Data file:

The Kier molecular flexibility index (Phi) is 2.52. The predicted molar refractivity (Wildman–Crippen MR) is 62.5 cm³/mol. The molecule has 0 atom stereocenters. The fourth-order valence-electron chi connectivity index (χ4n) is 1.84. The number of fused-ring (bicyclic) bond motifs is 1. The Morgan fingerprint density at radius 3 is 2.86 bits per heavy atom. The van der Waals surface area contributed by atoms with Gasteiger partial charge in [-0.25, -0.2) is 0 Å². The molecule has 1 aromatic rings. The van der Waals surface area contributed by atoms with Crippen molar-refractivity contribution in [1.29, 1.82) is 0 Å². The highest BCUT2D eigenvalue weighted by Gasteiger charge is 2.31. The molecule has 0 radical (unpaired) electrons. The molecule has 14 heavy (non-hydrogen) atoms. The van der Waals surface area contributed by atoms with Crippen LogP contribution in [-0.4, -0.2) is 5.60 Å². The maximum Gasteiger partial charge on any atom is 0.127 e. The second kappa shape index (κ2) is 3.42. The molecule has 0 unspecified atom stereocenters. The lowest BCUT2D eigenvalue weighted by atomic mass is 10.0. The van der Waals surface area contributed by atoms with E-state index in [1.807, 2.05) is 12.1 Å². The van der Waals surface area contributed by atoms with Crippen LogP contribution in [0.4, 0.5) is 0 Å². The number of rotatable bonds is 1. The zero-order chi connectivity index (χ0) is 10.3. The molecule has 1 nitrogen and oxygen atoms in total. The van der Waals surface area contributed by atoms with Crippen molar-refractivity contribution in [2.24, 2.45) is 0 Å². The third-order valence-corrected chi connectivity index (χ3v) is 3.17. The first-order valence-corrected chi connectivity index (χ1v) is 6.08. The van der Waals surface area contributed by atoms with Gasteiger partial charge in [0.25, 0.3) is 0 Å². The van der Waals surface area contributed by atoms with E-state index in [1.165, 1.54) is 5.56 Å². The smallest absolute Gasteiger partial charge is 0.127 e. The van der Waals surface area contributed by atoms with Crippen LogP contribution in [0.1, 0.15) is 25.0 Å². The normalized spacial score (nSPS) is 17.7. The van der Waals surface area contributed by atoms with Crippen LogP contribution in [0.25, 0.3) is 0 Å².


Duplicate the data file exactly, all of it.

The Kier molecular flexibility index (Phi) is 2.52. The predicted molar refractivity (Wildman–Crippen MR) is 62.5 cm³/mol. The molecule has 0 atom stereocenters. The fourth-order valence-electron chi connectivity index (χ4n) is 1.84. The number of fused-ring (bicyclic) bond motifs is 1. The Morgan fingerprint density at radius 3 is 2.86 bits per heavy atom. The van der Waals surface area contributed by atoms with Gasteiger partial charge in [-0.25, -0.2) is 0 Å². The molecule has 1 aromatic rings. The van der Waals surface area contributed by atoms with Crippen molar-refractivity contribution in [1.29, 1.82) is 0 Å². The highest BCUT2D eigenvalue weighted by Gasteiger charge is 2.31. The molecule has 0 radical (unpaired) electrons. The molecule has 14 heavy (non-hydrogen) atoms. The van der Waals surface area contributed by atoms with Crippen LogP contribution in [-0.4, -0.2) is 5.60 Å². The maximum Gasteiger partial charge on any atom is 0.127 e. The second kappa shape index (κ2) is 3.42. The molecule has 0 unspecified atom stereocenters. The lowest BCUT2D eigenvalue weighted by atomic mass is 10.0. The van der Waals surface area contributed by atoms with E-state index in [1.807, 2.05) is 12.1 Å². The van der Waals surface area contributed by atoms with Crippen LogP contribution in [0.4, 0.5) is 0 Å². The number of rotatable bonds is 1. The zero-order chi connectivity index (χ0) is 10.3. The molecule has 1 nitrogen and oxygen atoms in total. The van der Waals surface area contributed by atoms with Crippen molar-refractivity contribution in [2.24, 2.45) is 0 Å². The third-order valence-corrected chi connectivity index (χ3v) is 3.17. The first-order valence-corrected chi connectivity index (χ1v) is 6.08. The van der Waals surface area contributed by atoms with Gasteiger partial charge in [0.25, 0.3) is 0 Å². The van der Waals surface area contributed by atoms with E-state index in [1.165, 1.54) is 5.56 Å². The smallest absolute Gasteiger partial charge is 0.127 e. The van der Waals surface area contributed by atoms with Crippen LogP contribution in [0.1, 0.15) is 25.0 Å². The normalized spacial score (nSPS) is 17.7. The van der Waals surface area contributed by atoms with Crippen LogP contribution in [0.25, 0.3) is 0 Å².